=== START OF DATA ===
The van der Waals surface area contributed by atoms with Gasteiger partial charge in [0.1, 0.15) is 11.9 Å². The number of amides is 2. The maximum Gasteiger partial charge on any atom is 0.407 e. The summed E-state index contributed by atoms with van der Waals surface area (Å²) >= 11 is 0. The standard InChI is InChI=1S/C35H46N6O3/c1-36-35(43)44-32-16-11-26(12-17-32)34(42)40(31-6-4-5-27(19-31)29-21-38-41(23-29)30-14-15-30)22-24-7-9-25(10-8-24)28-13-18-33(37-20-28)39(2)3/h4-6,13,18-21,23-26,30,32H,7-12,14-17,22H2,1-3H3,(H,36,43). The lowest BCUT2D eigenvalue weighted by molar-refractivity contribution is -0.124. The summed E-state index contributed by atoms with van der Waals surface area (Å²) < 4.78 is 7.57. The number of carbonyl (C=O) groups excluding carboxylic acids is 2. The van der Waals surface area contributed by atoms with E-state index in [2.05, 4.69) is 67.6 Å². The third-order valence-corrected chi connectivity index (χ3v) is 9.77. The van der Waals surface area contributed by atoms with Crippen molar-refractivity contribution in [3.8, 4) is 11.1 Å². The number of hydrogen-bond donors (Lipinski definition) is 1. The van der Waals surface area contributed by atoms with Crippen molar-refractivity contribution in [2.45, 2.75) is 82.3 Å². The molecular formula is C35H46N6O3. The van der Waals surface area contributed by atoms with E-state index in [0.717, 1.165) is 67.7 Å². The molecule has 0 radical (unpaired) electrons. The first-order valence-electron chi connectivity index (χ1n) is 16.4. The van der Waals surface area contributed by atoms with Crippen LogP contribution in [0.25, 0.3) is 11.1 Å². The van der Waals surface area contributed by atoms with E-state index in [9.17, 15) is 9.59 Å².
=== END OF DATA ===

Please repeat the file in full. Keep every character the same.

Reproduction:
The van der Waals surface area contributed by atoms with Gasteiger partial charge in [0.1, 0.15) is 11.9 Å². The number of amides is 2. The maximum Gasteiger partial charge on any atom is 0.407 e. The summed E-state index contributed by atoms with van der Waals surface area (Å²) >= 11 is 0. The standard InChI is InChI=1S/C35H46N6O3/c1-36-35(43)44-32-16-11-26(12-17-32)34(42)40(31-6-4-5-27(19-31)29-21-38-41(23-29)30-14-15-30)22-24-7-9-25(10-8-24)28-13-18-33(37-20-28)39(2)3/h4-6,13,18-21,23-26,30,32H,7-12,14-17,22H2,1-3H3,(H,36,43). The lowest BCUT2D eigenvalue weighted by molar-refractivity contribution is -0.124. The summed E-state index contributed by atoms with van der Waals surface area (Å²) < 4.78 is 7.57. The number of carbonyl (C=O) groups excluding carboxylic acids is 2. The van der Waals surface area contributed by atoms with E-state index in [2.05, 4.69) is 67.6 Å². The third-order valence-corrected chi connectivity index (χ3v) is 9.77. The van der Waals surface area contributed by atoms with Crippen molar-refractivity contribution in [3.8, 4) is 11.1 Å². The number of hydrogen-bond donors (Lipinski definition) is 1. The van der Waals surface area contributed by atoms with Crippen molar-refractivity contribution in [2.45, 2.75) is 82.3 Å². The molecular formula is C35H46N6O3. The van der Waals surface area contributed by atoms with E-state index in [0.717, 1.165) is 67.7 Å². The molecule has 0 radical (unpaired) electrons. The first-order valence-electron chi connectivity index (χ1n) is 16.4. The van der Waals surface area contributed by atoms with Crippen LogP contribution in [0.25, 0.3) is 11.1 Å². The van der Waals surface area contributed by atoms with E-state index in [9.17, 15) is 9.59 Å².